The aforementioned J.D. Davis was a solid contributor this year. We all know he doesn’t possess the physical tools of Lamar or some of the others, but he is a smart player who has clearly garnered the trust of Brent Venables, which is a feat worth noting. Honestly, his production this season outweighed what many felt he would ever do in a Tiger uniform and he should be counted on for quality depth moving into his final season next year. He was the second leading tackler in the Alabama game, putting up 8 with one TFL.
Jalen Williams was able to spend the entire season at SAM after moving around last year from SAM to WILL. O’Daniel’s dominance and health made this a quiet season for Williams, but he still ranked fifth in snaps for the unit. Like Davis, he lacks elite physical tools but is serviceable thanks to his knowledge of the system and nose for the football. He actually tied O’Daniel for PBU’s. Williams has another year of eligibility. It will be interesting to see what he chooses to do should he not win the SAM job.
James Skalski, a.k.a. Boulware 2.0, became a bit of a hero in my eyes after seeing pictures of his battle damaged helmets. He certainly looks to be the heir apparent for Joseph at the WILL position after seeing 148 snaps of action before the bowl. Skalski got extended time in the second half vs. Bama and posted 4 tackles. This clip was from last year, but was one of my favorite hits of the season and shows what Skalski can do to a person. He’s an exciting prospect!
Chad Smith saw his most snaps at linebacker this year and continued to lead the way on the coverage units, tying for a team high 8 tackles on special teams. He has had to be patient playing behind veterans like Boulware and Joseph these last two years. This should be a big spring for him as he enters his redshirt junior season battling for even more playing time for next season. The former four-star recruit hasn’t yet lived up to that billing, but we have seen guys like Dodd and O’Daniel blossom late in their careers and the ink is not yet dry for Smith at Clemson.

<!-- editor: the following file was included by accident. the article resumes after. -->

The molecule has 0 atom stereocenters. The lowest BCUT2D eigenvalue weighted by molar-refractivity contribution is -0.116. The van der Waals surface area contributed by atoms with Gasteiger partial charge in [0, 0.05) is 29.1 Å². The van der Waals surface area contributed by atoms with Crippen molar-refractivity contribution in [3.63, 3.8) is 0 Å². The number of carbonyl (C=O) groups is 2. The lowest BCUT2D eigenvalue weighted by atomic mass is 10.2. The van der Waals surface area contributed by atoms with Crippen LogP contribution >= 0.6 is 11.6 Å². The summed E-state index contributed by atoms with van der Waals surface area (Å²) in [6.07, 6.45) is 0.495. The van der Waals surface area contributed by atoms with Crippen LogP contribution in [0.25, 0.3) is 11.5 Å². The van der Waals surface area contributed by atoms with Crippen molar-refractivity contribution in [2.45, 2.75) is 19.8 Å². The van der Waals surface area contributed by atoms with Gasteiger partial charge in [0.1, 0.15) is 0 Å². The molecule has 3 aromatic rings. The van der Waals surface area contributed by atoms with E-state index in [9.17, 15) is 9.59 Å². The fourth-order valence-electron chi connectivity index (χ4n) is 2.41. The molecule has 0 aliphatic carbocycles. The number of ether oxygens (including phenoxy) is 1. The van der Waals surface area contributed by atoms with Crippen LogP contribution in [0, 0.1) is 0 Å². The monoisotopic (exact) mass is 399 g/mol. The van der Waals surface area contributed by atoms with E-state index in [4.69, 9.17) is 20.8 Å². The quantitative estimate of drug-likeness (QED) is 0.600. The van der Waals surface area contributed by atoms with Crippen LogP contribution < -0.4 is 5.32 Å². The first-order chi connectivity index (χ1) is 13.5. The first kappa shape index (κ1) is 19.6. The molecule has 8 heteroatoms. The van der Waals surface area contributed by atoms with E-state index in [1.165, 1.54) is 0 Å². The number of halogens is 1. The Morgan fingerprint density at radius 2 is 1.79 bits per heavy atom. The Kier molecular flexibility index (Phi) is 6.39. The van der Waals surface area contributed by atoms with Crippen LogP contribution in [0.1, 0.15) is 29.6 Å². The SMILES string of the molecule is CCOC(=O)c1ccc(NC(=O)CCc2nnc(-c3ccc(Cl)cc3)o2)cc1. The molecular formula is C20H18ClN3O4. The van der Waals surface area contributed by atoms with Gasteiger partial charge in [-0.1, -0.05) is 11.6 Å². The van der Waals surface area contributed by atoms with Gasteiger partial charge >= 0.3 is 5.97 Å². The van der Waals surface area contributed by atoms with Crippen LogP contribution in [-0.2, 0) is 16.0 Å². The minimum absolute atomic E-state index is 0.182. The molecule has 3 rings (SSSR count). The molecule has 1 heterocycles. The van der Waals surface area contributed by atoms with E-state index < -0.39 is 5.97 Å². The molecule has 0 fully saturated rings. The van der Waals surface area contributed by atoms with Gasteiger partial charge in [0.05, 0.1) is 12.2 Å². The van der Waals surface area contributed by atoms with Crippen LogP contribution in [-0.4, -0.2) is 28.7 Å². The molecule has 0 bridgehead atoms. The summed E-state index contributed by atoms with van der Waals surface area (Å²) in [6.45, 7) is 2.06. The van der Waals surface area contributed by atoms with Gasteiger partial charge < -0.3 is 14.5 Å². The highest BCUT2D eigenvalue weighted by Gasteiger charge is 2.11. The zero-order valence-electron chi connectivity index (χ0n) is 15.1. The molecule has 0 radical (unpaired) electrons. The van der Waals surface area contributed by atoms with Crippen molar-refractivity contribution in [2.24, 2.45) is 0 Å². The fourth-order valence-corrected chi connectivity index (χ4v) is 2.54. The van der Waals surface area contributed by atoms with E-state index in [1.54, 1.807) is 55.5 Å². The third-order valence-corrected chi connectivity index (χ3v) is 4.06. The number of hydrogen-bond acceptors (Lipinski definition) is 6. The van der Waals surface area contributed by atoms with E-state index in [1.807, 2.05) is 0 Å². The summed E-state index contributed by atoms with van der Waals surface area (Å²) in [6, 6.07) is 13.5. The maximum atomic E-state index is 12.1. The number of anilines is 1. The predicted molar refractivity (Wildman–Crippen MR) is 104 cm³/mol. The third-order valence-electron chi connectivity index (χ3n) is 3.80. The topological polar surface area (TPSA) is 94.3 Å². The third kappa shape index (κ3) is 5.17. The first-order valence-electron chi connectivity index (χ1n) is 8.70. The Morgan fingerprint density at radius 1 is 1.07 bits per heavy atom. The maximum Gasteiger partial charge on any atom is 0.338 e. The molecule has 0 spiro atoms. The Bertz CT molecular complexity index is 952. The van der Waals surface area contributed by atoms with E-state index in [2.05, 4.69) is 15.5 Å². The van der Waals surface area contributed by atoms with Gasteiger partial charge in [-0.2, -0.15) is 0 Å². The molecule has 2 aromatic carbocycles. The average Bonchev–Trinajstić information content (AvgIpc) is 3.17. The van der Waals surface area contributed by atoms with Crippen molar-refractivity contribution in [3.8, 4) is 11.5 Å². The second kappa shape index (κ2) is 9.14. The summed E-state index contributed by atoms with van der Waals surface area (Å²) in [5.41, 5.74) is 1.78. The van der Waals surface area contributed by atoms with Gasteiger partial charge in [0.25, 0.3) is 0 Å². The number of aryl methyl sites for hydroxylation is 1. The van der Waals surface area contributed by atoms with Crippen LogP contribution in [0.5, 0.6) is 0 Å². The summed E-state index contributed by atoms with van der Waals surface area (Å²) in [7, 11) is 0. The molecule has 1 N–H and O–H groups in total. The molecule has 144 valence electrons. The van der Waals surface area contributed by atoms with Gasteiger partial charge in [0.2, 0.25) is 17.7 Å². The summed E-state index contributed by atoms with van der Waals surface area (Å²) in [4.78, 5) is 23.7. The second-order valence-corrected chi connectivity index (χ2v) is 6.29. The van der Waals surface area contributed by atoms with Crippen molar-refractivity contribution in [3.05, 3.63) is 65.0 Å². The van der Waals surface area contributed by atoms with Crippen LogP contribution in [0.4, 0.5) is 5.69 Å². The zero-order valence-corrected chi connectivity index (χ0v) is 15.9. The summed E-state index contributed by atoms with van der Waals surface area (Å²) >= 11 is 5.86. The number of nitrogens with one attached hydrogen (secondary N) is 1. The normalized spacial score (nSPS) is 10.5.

Shaq Smith came off his redshirt year and posted just 73 snaps, almost entirely in mop up time of blowouts. He still looks every bit of the five-star talent he was billed as coming out of high school, but his adjustment to pure linebacker in this system has not been as quick as some (including me) though it would be. He likely needs to dedicate himself to the game the way O’Daniel needed to so his physical ability can take over. His progress this spring will be a big one to watch.
Judah Davis rounds out the group after being primarily a special teams guy this season. He went down with a knee injury late, so we will see how that affects his work in mat drills and spring ball. It is hard to project his role growing much more considering the talent ahead of him and the unit slated to only lose one player.
Coach Venables continues to produce not only as the coordinator of the defense, but also as the linebacker coach. It is very hard to find fault in how productive and sound his linebackers have been. Other than a bumpy stretch in 2015 when Boulware was playing with one arm, basically, the tackling and run fits have been very good the majority of the time. While the decision to not play Lamar in the Sugar Bowl was a head-scratcher, I feel Venables has more than earned the benefit of the doubt and made the decision based on information folks like me simply don’t have.
Venables has manged this excellent linebacking corps largely without a true world beater at the position, with the possible exception of Stephone Anthony. We will see how the two five-stars on the roster (Lamar and Smith) grow as both have now had two full seasons under their belts in the program. The development of O’Daniel over the course of his career should be counted as a major feather in Coach V’s hat. As usual, in Venables we trust!